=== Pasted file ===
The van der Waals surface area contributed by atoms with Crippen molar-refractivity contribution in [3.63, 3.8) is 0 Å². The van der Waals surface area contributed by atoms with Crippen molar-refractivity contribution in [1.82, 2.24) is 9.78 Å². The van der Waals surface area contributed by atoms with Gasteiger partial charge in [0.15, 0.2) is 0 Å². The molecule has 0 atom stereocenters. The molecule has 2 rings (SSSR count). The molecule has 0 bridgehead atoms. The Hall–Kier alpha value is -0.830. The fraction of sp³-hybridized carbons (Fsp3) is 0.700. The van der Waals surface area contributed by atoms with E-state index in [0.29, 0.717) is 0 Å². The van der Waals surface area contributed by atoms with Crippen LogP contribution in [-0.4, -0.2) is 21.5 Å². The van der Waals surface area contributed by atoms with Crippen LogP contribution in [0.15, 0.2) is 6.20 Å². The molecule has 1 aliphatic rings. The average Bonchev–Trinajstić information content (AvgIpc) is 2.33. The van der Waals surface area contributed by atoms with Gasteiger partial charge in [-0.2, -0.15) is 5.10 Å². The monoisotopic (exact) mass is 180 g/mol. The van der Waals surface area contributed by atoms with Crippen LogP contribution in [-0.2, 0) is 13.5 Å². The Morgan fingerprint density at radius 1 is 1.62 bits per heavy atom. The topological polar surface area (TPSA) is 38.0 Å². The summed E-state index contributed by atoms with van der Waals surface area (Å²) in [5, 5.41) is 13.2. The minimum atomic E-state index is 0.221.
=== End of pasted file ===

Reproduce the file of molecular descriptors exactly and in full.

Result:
The van der Waals surface area contributed by atoms with Crippen molar-refractivity contribution in [3.63, 3.8) is 0 Å². The van der Waals surface area contributed by atoms with Crippen molar-refractivity contribution in [1.82, 2.24) is 9.78 Å². The van der Waals surface area contributed by atoms with Gasteiger partial charge in [0.15, 0.2) is 0 Å². The molecule has 0 atom stereocenters. The molecule has 2 rings (SSSR count). The molecule has 0 bridgehead atoms. The Hall–Kier alpha value is -0.830. The fraction of sp³-hybridized carbons (Fsp3) is 0.700. The van der Waals surface area contributed by atoms with E-state index in [0.29, 0.717) is 0 Å². The van der Waals surface area contributed by atoms with Crippen LogP contribution in [-0.4, -0.2) is 21.5 Å². The van der Waals surface area contributed by atoms with Crippen LogP contribution in [0.15, 0.2) is 6.20 Å². The molecule has 1 aliphatic rings. The average Bonchev–Trinajstić information content (AvgIpc) is 2.33. The van der Waals surface area contributed by atoms with Gasteiger partial charge in [-0.2, -0.15) is 5.10 Å². The monoisotopic (exact) mass is 180 g/mol. The van der Waals surface area contributed by atoms with Crippen LogP contribution in [-0.2, 0) is 13.5 Å². The Morgan fingerprint density at radius 1 is 1.62 bits per heavy atom. The topological polar surface area (TPSA) is 38.0 Å². The summed E-state index contributed by atoms with van der Waals surface area (Å²) in [5, 5.41) is 13.2. The minimum atomic E-state index is 0.221.